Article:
Moderated Mediation Models

Table 3 shows the direct and indirect effects of choice set size on enrollment likelihood

for a model with costs as a mediating variable (Model 1) and for a model with benefits as a

mediating variable (Model 2). See also Figure 1 for the hypothesized model and the description

of the moderated mediation models above. All results are shown separately for each level of

numeracy, and included are the estimates and confidence intervals for the direct effects, a path, b

path, and a*b indirect effect.

The direct effect of the number of plans on enrollment likelihood. Table 3 shows that

the direct effect of the number of plans on enrollment likelihood is not significant in either model

at any level of numeracy.

//Insert Table 3 about here//

The indirect effect of the number of plans on enrollment likelihood: costs as

mediating variable. As hypothesized, as the number of plans increases, choice difficulty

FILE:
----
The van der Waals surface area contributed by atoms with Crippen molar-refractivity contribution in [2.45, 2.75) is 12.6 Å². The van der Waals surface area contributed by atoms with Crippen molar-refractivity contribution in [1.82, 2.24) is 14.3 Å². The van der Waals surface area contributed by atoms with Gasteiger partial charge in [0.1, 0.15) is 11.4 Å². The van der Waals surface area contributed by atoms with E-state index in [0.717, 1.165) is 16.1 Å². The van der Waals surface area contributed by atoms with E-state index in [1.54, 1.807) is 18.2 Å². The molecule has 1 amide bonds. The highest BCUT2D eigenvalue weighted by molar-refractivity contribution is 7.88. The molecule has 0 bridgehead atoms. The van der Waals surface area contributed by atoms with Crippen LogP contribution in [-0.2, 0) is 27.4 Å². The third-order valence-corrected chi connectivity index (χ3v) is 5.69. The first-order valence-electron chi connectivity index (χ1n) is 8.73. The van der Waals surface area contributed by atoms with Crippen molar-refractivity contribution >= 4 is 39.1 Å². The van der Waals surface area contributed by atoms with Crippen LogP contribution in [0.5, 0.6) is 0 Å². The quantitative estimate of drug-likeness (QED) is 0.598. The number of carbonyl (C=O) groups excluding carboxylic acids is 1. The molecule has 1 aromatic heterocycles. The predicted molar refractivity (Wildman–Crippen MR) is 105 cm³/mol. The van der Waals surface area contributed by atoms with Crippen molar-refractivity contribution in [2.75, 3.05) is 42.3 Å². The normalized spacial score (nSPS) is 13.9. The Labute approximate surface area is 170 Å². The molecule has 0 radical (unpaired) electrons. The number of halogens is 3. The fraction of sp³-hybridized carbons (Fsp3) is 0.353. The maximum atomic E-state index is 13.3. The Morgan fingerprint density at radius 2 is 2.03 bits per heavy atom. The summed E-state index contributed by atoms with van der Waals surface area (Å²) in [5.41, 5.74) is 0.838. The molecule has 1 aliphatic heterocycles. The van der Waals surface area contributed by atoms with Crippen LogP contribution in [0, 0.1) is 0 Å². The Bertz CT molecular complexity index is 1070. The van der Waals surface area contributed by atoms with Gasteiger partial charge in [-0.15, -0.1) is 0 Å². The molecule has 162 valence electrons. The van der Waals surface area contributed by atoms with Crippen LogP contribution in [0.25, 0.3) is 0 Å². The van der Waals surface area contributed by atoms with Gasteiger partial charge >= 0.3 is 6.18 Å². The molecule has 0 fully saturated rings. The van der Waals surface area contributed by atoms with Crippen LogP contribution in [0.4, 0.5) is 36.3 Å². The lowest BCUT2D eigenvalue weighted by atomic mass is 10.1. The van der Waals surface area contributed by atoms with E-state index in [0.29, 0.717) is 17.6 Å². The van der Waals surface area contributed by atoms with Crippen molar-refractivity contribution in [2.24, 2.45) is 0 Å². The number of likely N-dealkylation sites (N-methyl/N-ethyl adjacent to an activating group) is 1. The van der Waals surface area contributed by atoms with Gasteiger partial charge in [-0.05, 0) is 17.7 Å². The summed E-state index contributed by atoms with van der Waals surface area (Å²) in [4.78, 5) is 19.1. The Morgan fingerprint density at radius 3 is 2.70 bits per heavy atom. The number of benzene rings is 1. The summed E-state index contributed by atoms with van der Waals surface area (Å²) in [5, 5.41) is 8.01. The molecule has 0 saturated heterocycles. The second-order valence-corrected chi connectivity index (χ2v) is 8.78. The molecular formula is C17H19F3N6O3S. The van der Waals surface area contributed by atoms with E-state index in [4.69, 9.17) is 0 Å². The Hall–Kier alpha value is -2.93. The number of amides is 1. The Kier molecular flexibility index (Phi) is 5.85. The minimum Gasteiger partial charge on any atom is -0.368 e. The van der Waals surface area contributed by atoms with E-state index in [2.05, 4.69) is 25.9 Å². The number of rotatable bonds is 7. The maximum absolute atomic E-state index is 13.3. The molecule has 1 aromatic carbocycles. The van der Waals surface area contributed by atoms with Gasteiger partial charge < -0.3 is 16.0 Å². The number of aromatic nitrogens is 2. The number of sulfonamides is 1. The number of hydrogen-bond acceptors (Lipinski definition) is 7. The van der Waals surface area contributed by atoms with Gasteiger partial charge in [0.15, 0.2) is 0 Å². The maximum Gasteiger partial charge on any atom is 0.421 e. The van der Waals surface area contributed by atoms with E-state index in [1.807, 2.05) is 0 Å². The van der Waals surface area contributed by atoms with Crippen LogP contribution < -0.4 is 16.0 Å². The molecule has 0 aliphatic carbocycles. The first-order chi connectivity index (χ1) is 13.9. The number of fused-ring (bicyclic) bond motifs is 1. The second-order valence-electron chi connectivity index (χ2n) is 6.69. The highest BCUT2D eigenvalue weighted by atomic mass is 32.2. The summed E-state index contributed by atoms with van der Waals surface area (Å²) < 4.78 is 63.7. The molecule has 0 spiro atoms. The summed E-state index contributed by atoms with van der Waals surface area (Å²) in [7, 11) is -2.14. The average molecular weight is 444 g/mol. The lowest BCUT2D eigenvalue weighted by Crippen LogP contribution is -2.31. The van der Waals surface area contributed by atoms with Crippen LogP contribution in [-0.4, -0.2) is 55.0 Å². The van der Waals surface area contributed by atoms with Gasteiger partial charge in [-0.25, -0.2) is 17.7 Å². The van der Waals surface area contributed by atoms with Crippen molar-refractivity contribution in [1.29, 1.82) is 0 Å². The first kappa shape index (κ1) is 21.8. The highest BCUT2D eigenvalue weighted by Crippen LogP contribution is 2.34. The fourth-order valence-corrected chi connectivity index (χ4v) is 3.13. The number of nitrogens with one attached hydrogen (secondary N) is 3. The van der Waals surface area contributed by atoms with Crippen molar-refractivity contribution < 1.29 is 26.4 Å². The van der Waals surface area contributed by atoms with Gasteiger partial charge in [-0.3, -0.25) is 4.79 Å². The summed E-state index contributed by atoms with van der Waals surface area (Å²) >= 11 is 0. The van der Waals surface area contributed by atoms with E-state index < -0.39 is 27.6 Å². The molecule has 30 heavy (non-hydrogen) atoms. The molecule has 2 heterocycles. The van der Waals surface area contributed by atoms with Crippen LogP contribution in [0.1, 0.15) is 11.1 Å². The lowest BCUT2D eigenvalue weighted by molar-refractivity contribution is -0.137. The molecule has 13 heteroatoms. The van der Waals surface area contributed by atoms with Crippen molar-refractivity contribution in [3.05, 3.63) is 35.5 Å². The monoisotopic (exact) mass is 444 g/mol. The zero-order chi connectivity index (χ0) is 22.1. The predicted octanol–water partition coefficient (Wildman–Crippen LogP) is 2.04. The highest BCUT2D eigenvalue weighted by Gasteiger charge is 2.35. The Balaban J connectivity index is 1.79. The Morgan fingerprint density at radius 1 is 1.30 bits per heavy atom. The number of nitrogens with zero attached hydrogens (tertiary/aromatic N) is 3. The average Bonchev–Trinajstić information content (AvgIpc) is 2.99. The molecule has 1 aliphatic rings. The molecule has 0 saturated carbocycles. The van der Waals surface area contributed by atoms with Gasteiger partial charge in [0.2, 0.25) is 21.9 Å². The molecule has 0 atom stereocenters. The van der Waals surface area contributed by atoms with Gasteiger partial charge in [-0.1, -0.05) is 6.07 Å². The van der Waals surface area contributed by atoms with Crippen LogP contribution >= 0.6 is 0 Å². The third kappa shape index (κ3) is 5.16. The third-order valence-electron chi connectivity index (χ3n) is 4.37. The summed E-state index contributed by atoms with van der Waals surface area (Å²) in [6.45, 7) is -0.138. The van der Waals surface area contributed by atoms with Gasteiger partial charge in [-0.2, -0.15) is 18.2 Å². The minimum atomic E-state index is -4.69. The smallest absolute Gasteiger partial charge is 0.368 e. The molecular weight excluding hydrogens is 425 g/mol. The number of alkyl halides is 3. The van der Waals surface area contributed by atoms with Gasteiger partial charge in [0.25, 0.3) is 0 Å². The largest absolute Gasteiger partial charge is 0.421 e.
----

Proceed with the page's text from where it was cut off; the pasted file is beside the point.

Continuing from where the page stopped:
increases and decision quality (enrollment) declines. The magnitude of the effect increases with

numeracy, although the confidence intervals overlap. At numeracy scores of 0, choice set size

does not have a significant effect on decision quality through the indirect effect a*b. However,

at numeracy scores of 1 or higher, the indirect effect is statistically significant. At numeracy

scores of 2, an increase of 10 plans in the choice set increases choice difficulty by 15.7

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percentage points ((0.094*10)/6) and reduces enrollment likelihood by 28 percentage points ((-

0.170*10)/6). More generally, as shown in Table 3, increases in choice set size increase costs as